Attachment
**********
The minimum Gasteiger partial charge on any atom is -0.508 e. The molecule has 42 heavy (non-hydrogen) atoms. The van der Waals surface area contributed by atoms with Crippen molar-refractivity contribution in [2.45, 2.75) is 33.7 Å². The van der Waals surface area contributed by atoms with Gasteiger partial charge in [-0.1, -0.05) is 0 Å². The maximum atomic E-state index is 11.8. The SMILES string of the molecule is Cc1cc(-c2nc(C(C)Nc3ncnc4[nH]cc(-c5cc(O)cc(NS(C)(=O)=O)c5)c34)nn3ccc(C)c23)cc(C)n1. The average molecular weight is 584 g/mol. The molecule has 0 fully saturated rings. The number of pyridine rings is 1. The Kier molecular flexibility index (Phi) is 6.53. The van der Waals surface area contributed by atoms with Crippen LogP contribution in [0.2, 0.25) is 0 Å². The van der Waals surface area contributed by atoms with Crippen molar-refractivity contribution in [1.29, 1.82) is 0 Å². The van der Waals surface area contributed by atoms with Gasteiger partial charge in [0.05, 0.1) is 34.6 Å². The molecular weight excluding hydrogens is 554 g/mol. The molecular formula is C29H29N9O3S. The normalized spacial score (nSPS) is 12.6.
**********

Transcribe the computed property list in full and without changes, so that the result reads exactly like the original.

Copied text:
The minimum Gasteiger partial charge on any atom is -0.508 e. The molecule has 42 heavy (non-hydrogen) atoms. The van der Waals surface area contributed by atoms with Crippen molar-refractivity contribution in [2.45, 2.75) is 33.7 Å². The van der Waals surface area contributed by atoms with Gasteiger partial charge in [-0.1, -0.05) is 0 Å². The maximum atomic E-state index is 11.8. The SMILES string of the molecule is Cc1cc(-c2nc(C(C)Nc3ncnc4[nH]cc(-c5cc(O)cc(NS(C)(=O)=O)c5)c34)nn3ccc(C)c23)cc(C)n1. The average molecular weight is 584 g/mol. The molecule has 0 fully saturated rings. The number of pyridine rings is 1. The Kier molecular flexibility index (Phi) is 6.53. The van der Waals surface area contributed by atoms with Crippen LogP contribution in [0.2, 0.25) is 0 Å². The van der Waals surface area contributed by atoms with Crippen molar-refractivity contribution in [1.29, 1.82) is 0 Å². The van der Waals surface area contributed by atoms with Gasteiger partial charge in [0.05, 0.1) is 34.6 Å². The molecular weight excluding hydrogens is 554 g/mol. The molecular formula is C29H29N9O3S. The normalized spacial score (nSPS) is 12.6.